Nonetheless, off-Broadway director/choreographer John Simpkins, Head of Musical Theatre at Penn State University, brings Legendale forth with considerable style, skillfully contrasting the real and fantasy domains, particularly Legendale’s funny eccentricities. Simpkins’ entertaining, fully committed cast is also a plus. Max Crumm (Danny Zuko in Broadway’s 2007 Grease revival and Scott in the short-lived 2016 musical Disaster!) terrifically embodies the introverted, insecure and geeky Andy, conveying social detachment and the budding hope of relationship with endearing, nuanced finesse. Abby Church, perky and personable, engagingly captures the extremely specific vernacular and physicality of the Legendale universe as comical milkmaid-turned-fierce warrior Zelayna, Andy’s avatar and girl power sidekick. Rachel Flynn exudes lovely sensitivity as timid temp Beth, Andy’s co-worker who shares more in common with him than he initially realizes. Jesse Sharp, an exceptional Gomez Addams in the national tour of The Addams Family, supplies goofy charisma as grandstanding and devious Legendale creator Paul Jansen who particularly persuades Andy to join his tech-savvy team in Silicon Valley. (However, Jansen’s introductory number, I Make the Magic, could be cut.) Travis Mitchell is appropriately hardcore as Steve, Andy’s annoying boss. Nathan Robert Pecchia, Cody Westbrook and Colin Hodgkin, an excellently versatile trio connected to Wright State University, playfully appear in various roles from energetic gamers to freaky brain-craving zombie robots.
Scenic designer Michael Schweikardt’s efficient turntable in addition to a series of video and sliding panels propels the show’s cinematic fluidity, expertly heightened by John Rensel’s lighting design. Costumer Ayn Kaethchen Wood incorporates wardrobe from Denmark designers Anna Juul Holm and Lotte Blichfeldt, but her notable contemporary outfits are precisely true to character especially Andy’s casual attire and Jansen’s flashy pink jeans. Jay Brunner’s first-rate sound design, Heather Powell’s unique properties, and Gina Cerimele-Mechley’s vibrant fight choreography bolster Legendale’s fanciful aura. Music director Scot Woolley leads a remarkably solid and full-sounding seven-piece off-stage band.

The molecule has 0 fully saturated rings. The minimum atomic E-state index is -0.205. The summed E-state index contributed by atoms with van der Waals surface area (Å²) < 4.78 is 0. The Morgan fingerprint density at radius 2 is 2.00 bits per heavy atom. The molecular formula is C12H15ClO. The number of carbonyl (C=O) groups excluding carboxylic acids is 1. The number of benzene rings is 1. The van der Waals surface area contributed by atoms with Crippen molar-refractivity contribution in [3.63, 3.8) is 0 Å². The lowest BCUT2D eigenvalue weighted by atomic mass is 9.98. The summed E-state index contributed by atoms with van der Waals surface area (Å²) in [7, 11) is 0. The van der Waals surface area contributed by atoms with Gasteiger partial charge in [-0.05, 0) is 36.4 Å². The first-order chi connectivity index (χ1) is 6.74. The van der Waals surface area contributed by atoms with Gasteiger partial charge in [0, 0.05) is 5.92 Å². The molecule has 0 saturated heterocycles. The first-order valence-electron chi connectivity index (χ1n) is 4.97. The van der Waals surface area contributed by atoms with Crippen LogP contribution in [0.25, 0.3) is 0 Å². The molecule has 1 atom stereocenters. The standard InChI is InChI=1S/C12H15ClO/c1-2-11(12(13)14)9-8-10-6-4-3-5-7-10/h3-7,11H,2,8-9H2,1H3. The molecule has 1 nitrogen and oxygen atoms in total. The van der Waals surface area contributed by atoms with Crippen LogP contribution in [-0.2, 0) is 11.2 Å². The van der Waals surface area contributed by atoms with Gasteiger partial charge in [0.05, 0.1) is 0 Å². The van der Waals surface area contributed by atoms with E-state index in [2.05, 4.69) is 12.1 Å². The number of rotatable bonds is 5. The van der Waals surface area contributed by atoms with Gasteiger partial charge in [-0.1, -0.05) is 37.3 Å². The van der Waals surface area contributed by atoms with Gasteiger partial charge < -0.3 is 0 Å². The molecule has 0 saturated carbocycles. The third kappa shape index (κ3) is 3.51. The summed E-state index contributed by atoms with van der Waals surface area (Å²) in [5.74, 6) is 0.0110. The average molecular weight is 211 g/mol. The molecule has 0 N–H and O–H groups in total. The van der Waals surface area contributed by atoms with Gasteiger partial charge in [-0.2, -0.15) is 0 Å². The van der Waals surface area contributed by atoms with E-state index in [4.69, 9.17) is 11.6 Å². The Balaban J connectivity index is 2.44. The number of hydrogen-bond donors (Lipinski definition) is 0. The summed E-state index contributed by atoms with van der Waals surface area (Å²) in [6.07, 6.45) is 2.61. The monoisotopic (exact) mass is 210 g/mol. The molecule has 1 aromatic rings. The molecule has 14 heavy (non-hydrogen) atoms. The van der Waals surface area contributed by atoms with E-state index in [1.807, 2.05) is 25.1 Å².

Whether it’s the tale of a bachelor willing to give marriage a try or a group of outcasts demanding attention be paid, musicals about connection – to simply belong to someone or something or thriving to become somebody – will always have the power to resonate. “You’re alone. I’m part of a team,” Andy proclaims in a valiant moment of epiphany. “Opportunity is everywhere.” Like Legendale, Andy is still a work in progress, but it’s a pleasure watching him come to terms with the joys of being alive.
Legendale – A New Musical continues through Oct. 1 at the Loft Theatre of the Metropolitan Arts Center, 126 N. Main St., Dayton. Performances are Thursdays-Saturdays at 8 p.m., Tuesday and Wednesday at 7 p.m., and Sundays at 2 p.m. Act One: 70 minutes; Act Two: 55 minutes. Tickets are $17.50-$50. There are discounts for select side-area seats available for $12 and $25 for all performances. For group sales, contact Betty Gould at (937) 461-8295 or e-mail [email protected]. For tickets or more information, call (937) 228-3630 or visit www.humanracetheatre.org or ticketcenterstage.com. In addition, there will be Young Professionals Board Game Night Saturday, Sept. 16 at 5 p.m., and a post-show talk-back following the Sunday, Sept. 17 performance. For more information about the Young Professionals Board Game Night, visit the Human Race’s Facebook page at facebook.com/humanracetheatre.